Summary and book reviews of The Blade Itself by Marcus Sakey

The Blade Itself

A Novel

by Marcus Sakey

The Blade Itself
  • Critics' Opinion:

    Readers' Opinion:

     Not Yet Rated
  • First Published:
    Jan 2007, 320 pages
    Paperback:
    Nov 2007, 352 pages

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Book Summary

Danny Carter started his life as a petty criminal, living from score to score with his friend Evan. Years later, Danny has built a new world for himself: a legitimate career, a girlfriend, and a clean conscience. He’s normal, successful. Happy. Until he spots his old partner staring him down in a smoky barroom mirror. Prison-hardened Evan, having served his time without dropping Danny’s name, believes he’s owed major payback -- and he’s willing to do anything to get it.

How far would you go to protect everything you love?

On the South Side of Chicago, you’re only as strong as your reputation. Danny Carter and his best friend, Evan, earned theirs knocking over pawnshops and liquor stores, living from score to score, never thinking of tomorrow.

Then a job went desperately wrong, and in the roar of a gun blast, everything changed.

Years later, Danny doesn’t think about his past. He’s built a new world for himself: a legitimate career, a long-term girlfriend, and a clean conscience. He’s just like anyone else. Normal. Successful. Happy.

Until he spots his old partner staring him down in a smoky barroom mirror. The prison-hardened Evan is barely recognizable. Having served his time without dropping Danny’s name, his old friend believes he’s owed major payback---and he’s willing to do anything to get it. With all he loves on the line and nowhere to turn, Danny realizes his new life hinges on a terrible choice: How far will he go to protect his future from his past?

A debut novel that’s drawn comparison to Dennis Lehane, Laura Lippman, and Quentin Tarantino, The Blade Itself is the story of a good man held hostage by circumstance; a riveting exploration of class, identity, and the demons that shape us, where every effort to do the right thing leads to terrifying consequences and one inevitable conclusion:

The more you have, the more you have to lose.

Chapter One
But for the Grace

The alley wasn’t as dark as Danny would’ve liked, and Evan was driving him crazy, spinning the snub-nose like a cowboy in some Sunday matinee. “Would you put that away?”

“Keeps me cool.” Evan smiled the bar-fight grin that showed his chipped tooth.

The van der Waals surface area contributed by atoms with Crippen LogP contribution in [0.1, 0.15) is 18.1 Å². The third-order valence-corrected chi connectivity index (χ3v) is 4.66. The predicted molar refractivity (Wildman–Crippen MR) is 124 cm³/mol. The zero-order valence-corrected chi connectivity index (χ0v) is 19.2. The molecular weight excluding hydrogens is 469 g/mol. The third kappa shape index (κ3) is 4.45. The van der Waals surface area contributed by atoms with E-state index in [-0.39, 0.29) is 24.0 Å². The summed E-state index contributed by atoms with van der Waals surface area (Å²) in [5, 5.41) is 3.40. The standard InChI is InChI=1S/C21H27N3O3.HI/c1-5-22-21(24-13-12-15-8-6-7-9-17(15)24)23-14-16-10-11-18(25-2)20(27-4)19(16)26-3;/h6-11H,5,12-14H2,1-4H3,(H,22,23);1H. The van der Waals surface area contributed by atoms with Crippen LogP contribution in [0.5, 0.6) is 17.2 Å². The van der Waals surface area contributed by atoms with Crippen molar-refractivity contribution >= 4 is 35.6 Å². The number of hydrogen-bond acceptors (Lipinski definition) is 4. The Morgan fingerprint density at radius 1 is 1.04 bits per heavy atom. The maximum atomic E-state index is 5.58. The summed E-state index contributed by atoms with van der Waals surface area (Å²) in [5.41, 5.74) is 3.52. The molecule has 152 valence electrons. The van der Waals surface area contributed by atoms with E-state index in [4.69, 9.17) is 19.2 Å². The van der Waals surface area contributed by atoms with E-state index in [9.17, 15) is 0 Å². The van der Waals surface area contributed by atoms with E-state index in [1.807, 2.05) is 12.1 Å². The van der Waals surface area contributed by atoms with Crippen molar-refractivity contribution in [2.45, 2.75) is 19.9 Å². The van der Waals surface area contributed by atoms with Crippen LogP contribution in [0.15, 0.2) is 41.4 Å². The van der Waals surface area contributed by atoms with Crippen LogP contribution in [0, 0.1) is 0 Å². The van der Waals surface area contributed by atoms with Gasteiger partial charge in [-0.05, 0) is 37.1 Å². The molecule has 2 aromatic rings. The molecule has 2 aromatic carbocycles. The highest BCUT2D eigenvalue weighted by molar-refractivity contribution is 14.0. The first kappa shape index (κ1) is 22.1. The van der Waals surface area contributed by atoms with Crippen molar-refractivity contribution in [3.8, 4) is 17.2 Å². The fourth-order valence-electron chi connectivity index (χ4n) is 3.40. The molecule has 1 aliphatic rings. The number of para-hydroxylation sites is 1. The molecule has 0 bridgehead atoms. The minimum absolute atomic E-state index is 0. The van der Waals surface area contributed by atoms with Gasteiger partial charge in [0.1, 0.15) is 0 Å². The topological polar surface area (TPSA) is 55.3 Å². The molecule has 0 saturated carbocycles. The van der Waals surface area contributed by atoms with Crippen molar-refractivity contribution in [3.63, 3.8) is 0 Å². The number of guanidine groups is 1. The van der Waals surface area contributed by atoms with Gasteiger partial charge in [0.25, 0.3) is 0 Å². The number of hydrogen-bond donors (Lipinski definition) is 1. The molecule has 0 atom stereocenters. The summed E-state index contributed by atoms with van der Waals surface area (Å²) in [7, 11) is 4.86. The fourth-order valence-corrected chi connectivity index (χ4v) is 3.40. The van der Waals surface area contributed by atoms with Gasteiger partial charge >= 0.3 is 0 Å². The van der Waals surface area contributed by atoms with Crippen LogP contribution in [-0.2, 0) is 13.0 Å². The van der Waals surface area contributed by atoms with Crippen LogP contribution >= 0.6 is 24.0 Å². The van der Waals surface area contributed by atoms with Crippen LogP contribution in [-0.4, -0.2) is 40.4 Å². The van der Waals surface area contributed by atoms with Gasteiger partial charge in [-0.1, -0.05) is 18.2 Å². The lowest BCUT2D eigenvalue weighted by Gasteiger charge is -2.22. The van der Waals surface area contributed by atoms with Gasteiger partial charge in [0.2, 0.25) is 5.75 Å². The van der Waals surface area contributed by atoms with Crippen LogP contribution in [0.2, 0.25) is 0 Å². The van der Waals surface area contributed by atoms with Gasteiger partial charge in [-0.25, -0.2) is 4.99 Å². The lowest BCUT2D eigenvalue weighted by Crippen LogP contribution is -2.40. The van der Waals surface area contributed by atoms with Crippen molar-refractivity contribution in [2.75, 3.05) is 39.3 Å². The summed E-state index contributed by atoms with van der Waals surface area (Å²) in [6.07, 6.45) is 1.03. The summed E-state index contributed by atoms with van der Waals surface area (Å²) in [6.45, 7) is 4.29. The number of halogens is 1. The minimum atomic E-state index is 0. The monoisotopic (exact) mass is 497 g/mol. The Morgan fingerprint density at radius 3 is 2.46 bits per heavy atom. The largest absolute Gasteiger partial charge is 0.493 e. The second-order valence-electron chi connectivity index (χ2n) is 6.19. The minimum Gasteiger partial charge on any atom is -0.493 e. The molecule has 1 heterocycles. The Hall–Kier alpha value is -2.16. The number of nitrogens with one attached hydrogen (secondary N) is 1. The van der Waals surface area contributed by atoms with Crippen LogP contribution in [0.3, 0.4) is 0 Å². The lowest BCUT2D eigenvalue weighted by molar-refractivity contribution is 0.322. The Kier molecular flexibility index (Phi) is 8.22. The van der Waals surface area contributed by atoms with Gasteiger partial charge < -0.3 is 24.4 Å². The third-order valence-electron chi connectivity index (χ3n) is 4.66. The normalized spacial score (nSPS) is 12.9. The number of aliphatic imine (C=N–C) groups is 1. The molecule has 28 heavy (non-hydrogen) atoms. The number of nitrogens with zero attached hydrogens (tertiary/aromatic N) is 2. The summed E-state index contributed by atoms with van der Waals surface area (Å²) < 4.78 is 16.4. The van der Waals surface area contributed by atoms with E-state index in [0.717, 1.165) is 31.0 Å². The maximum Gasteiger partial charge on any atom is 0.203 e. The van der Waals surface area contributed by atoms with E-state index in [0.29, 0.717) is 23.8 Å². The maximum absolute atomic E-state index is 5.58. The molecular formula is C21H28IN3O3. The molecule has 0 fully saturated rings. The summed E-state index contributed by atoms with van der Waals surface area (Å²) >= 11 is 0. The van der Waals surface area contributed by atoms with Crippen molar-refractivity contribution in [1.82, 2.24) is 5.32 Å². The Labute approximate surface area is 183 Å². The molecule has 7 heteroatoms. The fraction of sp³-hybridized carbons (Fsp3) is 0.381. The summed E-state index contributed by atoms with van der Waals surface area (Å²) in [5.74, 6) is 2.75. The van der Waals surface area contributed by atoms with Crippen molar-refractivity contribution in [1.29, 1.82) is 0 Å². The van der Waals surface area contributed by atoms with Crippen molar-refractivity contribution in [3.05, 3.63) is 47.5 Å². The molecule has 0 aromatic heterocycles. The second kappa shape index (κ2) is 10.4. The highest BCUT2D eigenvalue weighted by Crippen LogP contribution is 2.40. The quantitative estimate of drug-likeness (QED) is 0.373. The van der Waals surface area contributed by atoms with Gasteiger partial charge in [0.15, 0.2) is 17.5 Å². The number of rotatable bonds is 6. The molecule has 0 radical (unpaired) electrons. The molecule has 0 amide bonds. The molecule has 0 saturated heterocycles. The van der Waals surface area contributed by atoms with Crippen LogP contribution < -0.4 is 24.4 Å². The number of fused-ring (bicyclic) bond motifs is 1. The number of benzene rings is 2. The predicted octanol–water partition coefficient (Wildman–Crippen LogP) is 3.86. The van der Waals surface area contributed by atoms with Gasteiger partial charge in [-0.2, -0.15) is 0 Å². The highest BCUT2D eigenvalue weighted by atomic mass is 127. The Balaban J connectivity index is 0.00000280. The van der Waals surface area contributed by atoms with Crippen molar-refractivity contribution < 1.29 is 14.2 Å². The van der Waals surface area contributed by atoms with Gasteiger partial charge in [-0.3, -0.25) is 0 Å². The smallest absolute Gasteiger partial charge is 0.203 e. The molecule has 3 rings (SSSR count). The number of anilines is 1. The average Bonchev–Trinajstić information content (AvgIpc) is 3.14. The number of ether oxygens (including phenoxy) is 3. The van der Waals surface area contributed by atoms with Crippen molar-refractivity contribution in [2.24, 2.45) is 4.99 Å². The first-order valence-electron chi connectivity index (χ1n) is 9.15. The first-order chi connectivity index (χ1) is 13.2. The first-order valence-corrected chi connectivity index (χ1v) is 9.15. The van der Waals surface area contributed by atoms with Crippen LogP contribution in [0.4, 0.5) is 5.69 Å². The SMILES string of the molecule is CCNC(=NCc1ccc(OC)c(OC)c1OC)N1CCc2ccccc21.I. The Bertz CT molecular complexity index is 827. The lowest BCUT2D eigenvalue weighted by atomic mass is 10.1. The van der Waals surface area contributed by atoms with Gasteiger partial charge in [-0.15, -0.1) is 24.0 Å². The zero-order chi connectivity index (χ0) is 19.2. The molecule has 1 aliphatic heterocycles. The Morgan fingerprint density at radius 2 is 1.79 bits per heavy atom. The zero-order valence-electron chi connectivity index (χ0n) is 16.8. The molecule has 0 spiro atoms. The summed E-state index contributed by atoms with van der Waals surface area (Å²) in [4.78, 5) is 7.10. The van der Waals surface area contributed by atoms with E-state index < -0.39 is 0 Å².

“I don’t care if it makes you feel like Rick James. You shouldn’t have brought it.” Danny stared until his partner sighed and tucked the pistol into the back of his belt. Evan had always lived for the thrill of the job, all the way back to when they had stolen forties of Mickeys from the 7-Eleven. But the addition of the gun made Danny uneasy. Made him wonder if Karen was right to suggest he start thinking long-term. Reconsider his options.

He shook his head and stared out the window. Earlier, munching greasy chips in a taco bar across the street, they’d watched the owner of the pawnshop lock up. The dashboard ...

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Reviews

BookBrowse Review

BookBrowse

Wake up and smell the fear! There's a new thriller writer in town who is drawing comparisons to some of the most established names in the business.   (Reviewed by BookBrowse Review Team).

Full Review Members Only (678 words).

Media Reviews

The New York Times - Janet Maslin

The Blade Itself does keep this subject suspenseful: not until the very end of the story is it clear who Danny is or where he stands. His ability to churn these questions so vigorously will bring Mr. Sakey attention and give him a toehold among the crime writers he admires.

Library Journal

Sakey's insights into Danny's struggles to maintain a decent, honest life truly make the story stand out.

Kirkus Reviews

...a valuable addition to Chicago crime lit, a landscape currently dominated by authors of detective stories (Sara Paretsky) and legal thrillers (Scott Turow). A promising start from a writer willing to get deep into a city's grit.

Publishers Weekly

Starred Review. Sakey's brilliant debut, a crime novel set in Chicago, is a must read. From the thrilling opening, a horribly botched pawnshop robbery by childhood friends Evan and Danny, to the riveting ending, the tension ratchets up to almost unbearable levels.

Booklist - Connie Fletcher

Fast pacing, full-bodied if flawed characters, effective use of the Chicago landscape, surprising plot twists, and some thought-provoking musings on the changing nature of longtime friendships give this debut caper novel both substance and suspense. Sakey is a writer to watch.

Author Blurb T. Jefferson Parker, author of The Fallen
The Blade Itself is a terrifically good debut---streetwise, heartfelt, and exciting. I loved this book.

Author Blurb George Pelecanos, author of The Night Gardener
Taut, involving, and memorable. Marcus Sakey is an authentic, original new voice in crime fiction.

Author Blurb Lee Child, author of The Hard Way
A truly excellent debut---like vintage Elmore Leonard crossed with classic Dennis Lehane.”

Reader Reviews

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Beyond the Book

Marcus Sakey was born in Flint, Michigan and graduated from the University of Michigan. He is married and lives in Chicago where he has recently completed his second novel, At the City's Edge (Jan 2008). To prepare for The Blade Itself he shadowed homicide detectives, learned to pick a deadbolt in sixty seconds, and drank plenty of Jameson.

Sakey was motivated to write a book after inviting author J.A. Konrath out for a beer following a speech Konrath gave at Columbia College, which Sakey attended for a short time. When they staggered out of the bar five hours later one ...

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